We teach an Introduction to Expert Systems course at SRU. The course counts as an elective in our ABET-accredited Information Systems major, and also counts for Liberal Studies credit in the Math, Science and Technology block. Because we have Liberal Studies (ie non-computer science) students, we needed an expert system shell that was GUI-based and fairly intuitive with a small learning curve. After surveying the available packages, we chose XpertRule Knowledge Builder and have been using it since 2002.
The Expert Systems course is primarily a team-project course where we have teams of students assume the traditional roles of a development team: Project Manager, Programmer, Knowledge Engineer, End User, etc. Typically the team uses someone from outside the class as a Domain Expert. Because the student teams select the project domain, we have had a wide variety of expert systems developed over the years:
Students report the XRKB design interface is straight-forward, intuitive and responsive. The HTML output and reporting features mesh nicely with our web-based development projects. Prior to XRKB we were using CLIPS as the development platform, and there is just no comparison between the two. The GUI interface has the student vote, hands down.
Now these are educational, one-time use systems that get developed in the Expert Systems course. I do not know of any such systems that are in use beyond the scope of the class. However, for a number of years we have been using XRKB in a cross-disciplinary project with Adapted Physical Activity at SRU . This project was funded by a Pennsylvania State System of Higher Education (PASSHE) grant that allowed a professor from Computer Science and a professor from Exercise and Rehabilitative Sciences to develop an expert system to create a safe, but thorough exercise program for community clients.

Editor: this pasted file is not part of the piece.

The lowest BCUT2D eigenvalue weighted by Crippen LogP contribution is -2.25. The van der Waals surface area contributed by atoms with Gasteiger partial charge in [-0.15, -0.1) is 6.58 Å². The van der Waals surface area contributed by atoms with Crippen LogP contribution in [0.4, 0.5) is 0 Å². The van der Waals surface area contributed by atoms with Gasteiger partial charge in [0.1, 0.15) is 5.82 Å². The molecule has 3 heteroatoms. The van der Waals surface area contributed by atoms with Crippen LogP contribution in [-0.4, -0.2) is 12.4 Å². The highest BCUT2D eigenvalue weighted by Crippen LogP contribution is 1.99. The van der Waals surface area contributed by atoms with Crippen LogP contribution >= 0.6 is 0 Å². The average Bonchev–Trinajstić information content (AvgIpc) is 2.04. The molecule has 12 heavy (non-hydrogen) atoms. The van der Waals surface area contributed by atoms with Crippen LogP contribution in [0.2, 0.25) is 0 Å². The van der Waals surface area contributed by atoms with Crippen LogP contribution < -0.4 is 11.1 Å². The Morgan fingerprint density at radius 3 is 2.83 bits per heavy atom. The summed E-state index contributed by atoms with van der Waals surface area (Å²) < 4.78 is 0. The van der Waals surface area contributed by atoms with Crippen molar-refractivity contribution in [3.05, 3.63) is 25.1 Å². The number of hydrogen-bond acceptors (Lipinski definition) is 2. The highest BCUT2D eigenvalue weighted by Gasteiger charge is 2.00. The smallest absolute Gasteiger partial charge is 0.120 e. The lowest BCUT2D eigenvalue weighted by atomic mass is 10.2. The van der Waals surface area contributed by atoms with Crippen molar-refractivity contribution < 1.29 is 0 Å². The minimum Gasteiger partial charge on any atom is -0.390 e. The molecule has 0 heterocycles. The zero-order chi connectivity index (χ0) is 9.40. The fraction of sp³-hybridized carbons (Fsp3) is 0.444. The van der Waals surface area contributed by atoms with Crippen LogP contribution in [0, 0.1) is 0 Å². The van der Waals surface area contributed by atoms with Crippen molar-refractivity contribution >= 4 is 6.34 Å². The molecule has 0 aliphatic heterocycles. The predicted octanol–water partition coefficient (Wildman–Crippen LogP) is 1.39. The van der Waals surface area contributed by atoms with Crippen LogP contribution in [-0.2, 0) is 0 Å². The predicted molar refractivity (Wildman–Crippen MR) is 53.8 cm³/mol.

Every semester the Adapted and Therapeutic Exercise class pairs up SRU undergraduates with clients from our community who have physical disabilities. The typical client is confined to a wheelchair with cerebral palsy. The student reviews the medical records on the client and then conducts a thorough evaluation of the client's physical abilities. Then the student meets weekly with that client in a warm water pool and provides a safe exercise program to preserve and improve the client's physical abilities. Students collect some 130 discrete data values on each client.
Because safety is a very high concern for this program, we wanted to insure the students design an exercise program that is safe and is complete. For example, many clients have physical conditions where one class of exercises would actually be harmful ("contraindicated" in exercise science parlance). A computerized expert system provides a valuable pedagogical tool for this class. Using the professor from Exercise Science as the Domain Expert and hiring a graduate from the Expert Systems course as programmer, we developed an XRKB system that receives all the data points collected by the students and produces an exercise program that the professor in the class might well generate.
Because XRKB seamlessly inputs XML data, we designed a data entry system in VB.NET (with all of its GUI tools). Error checking, completeness testing and the like are all done in the VB system. Then the data is exported both into an HTML format (for printing) and XML (for porting to XRKB). The XML file is then processed through the XRKB system producing an HTML report detailing a safe, thorough exercise program for that client based on the provided data.
So now students in the exercise class develop their own program for their clients, but then receive the results of the XRKB system as immediate feedback. Students then can revise their initial program, bringing in elements of the computer-generated system. Our study has shown that the resultant exercise program used with the client is superior to what the students generate without use of the XRKB system.
We continue to be very pleased with XRKB as a teaching tool in our program and plan to continue its use for the foreseeable future.